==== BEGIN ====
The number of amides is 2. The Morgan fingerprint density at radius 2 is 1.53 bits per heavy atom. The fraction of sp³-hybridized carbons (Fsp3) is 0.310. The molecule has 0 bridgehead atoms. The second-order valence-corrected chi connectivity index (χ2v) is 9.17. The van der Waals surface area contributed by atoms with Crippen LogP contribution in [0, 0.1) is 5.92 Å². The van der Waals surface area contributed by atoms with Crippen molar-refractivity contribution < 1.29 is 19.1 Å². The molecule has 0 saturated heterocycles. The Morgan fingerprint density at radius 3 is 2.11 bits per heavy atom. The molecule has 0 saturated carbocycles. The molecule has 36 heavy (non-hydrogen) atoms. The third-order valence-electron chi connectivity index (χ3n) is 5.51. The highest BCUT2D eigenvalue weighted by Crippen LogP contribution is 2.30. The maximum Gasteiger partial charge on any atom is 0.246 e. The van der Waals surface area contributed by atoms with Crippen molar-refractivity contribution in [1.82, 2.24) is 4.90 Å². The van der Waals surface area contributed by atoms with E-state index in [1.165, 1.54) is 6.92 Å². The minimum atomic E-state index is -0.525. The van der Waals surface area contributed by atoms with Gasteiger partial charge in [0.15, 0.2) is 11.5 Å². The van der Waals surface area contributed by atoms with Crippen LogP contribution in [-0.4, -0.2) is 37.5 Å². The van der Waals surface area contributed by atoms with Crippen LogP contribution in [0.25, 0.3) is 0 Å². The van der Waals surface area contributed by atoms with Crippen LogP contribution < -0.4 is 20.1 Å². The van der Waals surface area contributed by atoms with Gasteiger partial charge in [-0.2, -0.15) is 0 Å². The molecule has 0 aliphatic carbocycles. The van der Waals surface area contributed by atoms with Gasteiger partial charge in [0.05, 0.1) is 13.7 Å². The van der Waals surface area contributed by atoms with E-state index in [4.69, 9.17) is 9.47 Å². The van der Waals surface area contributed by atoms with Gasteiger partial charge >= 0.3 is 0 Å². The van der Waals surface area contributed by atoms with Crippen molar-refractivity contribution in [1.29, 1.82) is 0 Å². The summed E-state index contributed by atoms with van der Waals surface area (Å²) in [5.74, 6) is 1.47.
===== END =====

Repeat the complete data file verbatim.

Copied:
The number of amides is 2. The Morgan fingerprint density at radius 2 is 1.53 bits per heavy atom. The fraction of sp³-hybridized carbons (Fsp3) is 0.310. The molecule has 0 bridgehead atoms. The second-order valence-corrected chi connectivity index (χ2v) is 9.17. The van der Waals surface area contributed by atoms with Crippen LogP contribution in [0, 0.1) is 5.92 Å². The van der Waals surface area contributed by atoms with Crippen molar-refractivity contribution < 1.29 is 19.1 Å². The molecule has 0 saturated heterocycles. The Morgan fingerprint density at radius 3 is 2.11 bits per heavy atom. The molecule has 0 saturated carbocycles. The molecule has 36 heavy (non-hydrogen) atoms. The third-order valence-electron chi connectivity index (χ3n) is 5.51. The highest BCUT2D eigenvalue weighted by Crippen LogP contribution is 2.30. The maximum Gasteiger partial charge on any atom is 0.246 e. The van der Waals surface area contributed by atoms with Crippen molar-refractivity contribution in [1.82, 2.24) is 4.90 Å². The van der Waals surface area contributed by atoms with E-state index in [1.165, 1.54) is 6.92 Å². The minimum atomic E-state index is -0.525. The van der Waals surface area contributed by atoms with Gasteiger partial charge in [0.15, 0.2) is 11.5 Å². The van der Waals surface area contributed by atoms with Crippen LogP contribution in [-0.4, -0.2) is 37.5 Å². The van der Waals surface area contributed by atoms with Crippen LogP contribution in [0.25, 0.3) is 0 Å². The van der Waals surface area contributed by atoms with Crippen LogP contribution < -0.4 is 20.1 Å². The van der Waals surface area contributed by atoms with Gasteiger partial charge in [-0.2, -0.15) is 0 Å². The molecule has 0 aliphatic carbocycles. The van der Waals surface area contributed by atoms with Gasteiger partial charge in [0.05, 0.1) is 13.7 Å². The van der Waals surface area contributed by atoms with E-state index in [4.69, 9.17) is 9.47 Å². The van der Waals surface area contributed by atoms with Gasteiger partial charge >= 0.3 is 0 Å². The van der Waals surface area contributed by atoms with Crippen molar-refractivity contribution in [1.29, 1.82) is 0 Å². The summed E-state index contributed by atoms with van der Waals surface area (Å²) in [5.74, 6) is 1.47.